Heading east from Waterside and Newfoundland Creek, your journey takes you across Long Marsh Creek. Past the Cape Enrage Road’s end, you ascend Lewis’ Hill and descend Bray’s Hill, where a panoramic view of Chignecto Bay awaits, and beyond it, an expansive stretch of Cumberland County’s coast in Nova Scotia.
This region is known as New Horton, stretching all the way to Harvey. Some of the initial English-speaking settlers hailed from Horton, Nova Scotia. The area was once divided into three distinct school and post office districts to minimize the distance for children attending school and the collection of mail. Starting from Bray’s Hill, the divisions were Little Ridge, New Horton, and finally, Upper New Horton.
Farming and lumbering were the main occupations and there was also some shipping from the little port of Two Rivers and from the eastern tip of Long Island on the edge of Ha Ha Bay.
The first settlers here were the French, who lived nearer the shore than today’s Inhabitant. They made good use of salt marshes and some of the remains of their dykes are still plainly visible. There also are stamps and other evidence of apple trees they planted.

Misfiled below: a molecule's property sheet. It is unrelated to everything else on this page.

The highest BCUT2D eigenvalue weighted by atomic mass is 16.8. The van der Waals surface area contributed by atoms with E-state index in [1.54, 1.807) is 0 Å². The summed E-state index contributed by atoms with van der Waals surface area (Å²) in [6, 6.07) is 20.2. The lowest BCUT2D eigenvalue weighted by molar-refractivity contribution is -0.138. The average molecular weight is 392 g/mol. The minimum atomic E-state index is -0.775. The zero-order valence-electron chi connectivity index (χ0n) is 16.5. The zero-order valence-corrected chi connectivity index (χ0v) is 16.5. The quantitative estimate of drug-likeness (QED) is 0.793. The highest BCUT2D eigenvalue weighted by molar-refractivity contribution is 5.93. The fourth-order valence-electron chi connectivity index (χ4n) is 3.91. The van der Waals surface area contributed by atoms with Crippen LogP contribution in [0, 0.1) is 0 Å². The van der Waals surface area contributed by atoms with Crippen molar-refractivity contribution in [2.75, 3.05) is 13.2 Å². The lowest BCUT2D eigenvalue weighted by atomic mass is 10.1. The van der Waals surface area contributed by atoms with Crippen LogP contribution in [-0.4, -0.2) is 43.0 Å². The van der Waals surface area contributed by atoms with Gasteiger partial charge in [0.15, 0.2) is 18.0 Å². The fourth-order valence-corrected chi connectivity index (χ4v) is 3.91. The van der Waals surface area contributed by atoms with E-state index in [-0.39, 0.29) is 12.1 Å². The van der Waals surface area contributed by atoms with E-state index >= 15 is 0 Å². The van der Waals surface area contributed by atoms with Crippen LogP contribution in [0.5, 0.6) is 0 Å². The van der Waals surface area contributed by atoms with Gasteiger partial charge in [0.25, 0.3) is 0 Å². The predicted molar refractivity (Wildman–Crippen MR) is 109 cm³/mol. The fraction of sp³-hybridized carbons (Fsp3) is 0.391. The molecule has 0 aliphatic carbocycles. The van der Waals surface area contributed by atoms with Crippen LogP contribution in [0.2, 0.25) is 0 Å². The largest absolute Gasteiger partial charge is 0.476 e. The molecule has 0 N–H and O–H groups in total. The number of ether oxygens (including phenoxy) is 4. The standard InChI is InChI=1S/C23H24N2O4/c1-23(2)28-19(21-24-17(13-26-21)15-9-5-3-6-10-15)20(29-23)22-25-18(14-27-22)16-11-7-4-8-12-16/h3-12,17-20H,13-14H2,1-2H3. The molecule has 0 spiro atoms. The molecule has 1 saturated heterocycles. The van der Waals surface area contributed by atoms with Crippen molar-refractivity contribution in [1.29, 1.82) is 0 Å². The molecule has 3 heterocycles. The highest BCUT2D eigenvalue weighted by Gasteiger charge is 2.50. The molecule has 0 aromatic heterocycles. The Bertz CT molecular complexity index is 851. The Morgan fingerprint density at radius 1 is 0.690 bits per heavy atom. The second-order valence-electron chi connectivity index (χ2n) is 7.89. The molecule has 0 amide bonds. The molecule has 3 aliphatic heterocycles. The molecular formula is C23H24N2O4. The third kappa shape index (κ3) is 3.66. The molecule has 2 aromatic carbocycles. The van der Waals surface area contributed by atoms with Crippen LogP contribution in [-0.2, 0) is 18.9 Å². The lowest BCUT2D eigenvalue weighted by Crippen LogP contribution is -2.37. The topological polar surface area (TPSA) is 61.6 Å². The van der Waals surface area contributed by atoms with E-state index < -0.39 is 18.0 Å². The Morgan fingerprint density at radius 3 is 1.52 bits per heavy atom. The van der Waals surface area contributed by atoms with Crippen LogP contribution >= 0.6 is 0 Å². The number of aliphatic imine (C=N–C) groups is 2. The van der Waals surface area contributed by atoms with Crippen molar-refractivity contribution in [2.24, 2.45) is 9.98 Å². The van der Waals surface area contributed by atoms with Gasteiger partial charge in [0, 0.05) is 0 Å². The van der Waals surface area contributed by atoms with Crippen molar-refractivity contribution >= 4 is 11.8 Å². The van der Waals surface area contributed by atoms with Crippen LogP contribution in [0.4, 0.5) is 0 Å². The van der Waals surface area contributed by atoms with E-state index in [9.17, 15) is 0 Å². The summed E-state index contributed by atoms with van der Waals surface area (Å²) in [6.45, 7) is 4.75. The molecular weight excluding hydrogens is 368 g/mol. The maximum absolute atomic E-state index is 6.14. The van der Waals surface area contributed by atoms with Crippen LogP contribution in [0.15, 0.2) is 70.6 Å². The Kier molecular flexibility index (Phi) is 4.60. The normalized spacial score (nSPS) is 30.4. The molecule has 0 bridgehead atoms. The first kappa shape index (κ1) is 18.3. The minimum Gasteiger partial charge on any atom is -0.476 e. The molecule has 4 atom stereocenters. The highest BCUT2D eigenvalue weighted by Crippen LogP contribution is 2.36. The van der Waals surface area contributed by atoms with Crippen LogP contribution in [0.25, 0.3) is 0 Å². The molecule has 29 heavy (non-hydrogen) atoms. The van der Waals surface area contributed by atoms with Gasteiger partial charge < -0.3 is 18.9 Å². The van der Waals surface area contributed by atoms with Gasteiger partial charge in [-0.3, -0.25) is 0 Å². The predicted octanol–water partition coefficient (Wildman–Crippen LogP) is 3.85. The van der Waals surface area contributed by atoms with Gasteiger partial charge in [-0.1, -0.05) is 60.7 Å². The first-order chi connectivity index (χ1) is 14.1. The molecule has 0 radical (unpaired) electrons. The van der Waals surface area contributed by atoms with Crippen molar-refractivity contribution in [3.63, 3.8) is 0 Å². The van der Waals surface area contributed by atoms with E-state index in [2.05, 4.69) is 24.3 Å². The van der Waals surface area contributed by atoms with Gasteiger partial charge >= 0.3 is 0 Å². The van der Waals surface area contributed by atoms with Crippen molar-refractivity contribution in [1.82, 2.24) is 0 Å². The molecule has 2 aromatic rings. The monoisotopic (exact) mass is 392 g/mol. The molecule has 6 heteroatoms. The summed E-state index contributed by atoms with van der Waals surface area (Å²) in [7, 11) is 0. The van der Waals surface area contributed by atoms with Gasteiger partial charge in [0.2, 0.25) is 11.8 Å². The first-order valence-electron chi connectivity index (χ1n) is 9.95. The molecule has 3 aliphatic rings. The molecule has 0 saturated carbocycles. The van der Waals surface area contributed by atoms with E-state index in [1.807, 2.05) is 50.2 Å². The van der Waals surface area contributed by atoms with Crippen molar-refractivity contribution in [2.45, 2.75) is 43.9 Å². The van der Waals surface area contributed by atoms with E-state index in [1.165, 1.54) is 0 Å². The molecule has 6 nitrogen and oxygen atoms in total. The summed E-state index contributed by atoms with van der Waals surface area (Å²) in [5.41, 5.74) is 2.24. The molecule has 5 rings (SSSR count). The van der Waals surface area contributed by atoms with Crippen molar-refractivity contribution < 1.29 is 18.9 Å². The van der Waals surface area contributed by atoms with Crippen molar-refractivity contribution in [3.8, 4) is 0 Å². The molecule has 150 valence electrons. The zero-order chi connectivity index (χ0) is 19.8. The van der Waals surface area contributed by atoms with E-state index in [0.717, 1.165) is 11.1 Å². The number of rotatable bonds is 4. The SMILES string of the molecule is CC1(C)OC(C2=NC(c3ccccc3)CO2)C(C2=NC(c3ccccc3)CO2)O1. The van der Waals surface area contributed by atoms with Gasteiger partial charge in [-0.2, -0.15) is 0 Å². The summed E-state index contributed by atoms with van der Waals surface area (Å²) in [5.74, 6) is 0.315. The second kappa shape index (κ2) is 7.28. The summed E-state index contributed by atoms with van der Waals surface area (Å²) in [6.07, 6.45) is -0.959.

There are three pioneer cemeteries in the area, including the well-known Ha Ha Baptist Cemetery, where John Smith, the “founder and first representative of Albert County” is buried along with two of his three wives.
Besides the Ha Ha cemetery and small bay, the “Ha Ha” name is applied to the creek draining from Ha Ha or New Horton Lake, which is about a mile north of New Horton, and is about two miles long. Legend has it that the Indians took the “ha ha” from the call of the loons. On calm, summer days you can hear the loons calling there and the small island near the centre of the lake is called, you guessed it, Loon Island.
A short distance southwest of Ha Ha Lake is a smaller lake, Lockhart Lake, where there used to be a water-powered saw mill where the lake empties into Long Marsh. There were also at least one of these mills in Waterside, one on a small brook draining into Long Marsh Creek, and another on Little Mill Brook that empties into the north side of Ha Ha Lake.
New Horton has produced many coastal and deep-sea captains. According to markers in local cemeteries, one died at age twenty-eight, ironically by a fall from his horse, while another lived to be nearly a hundred and three.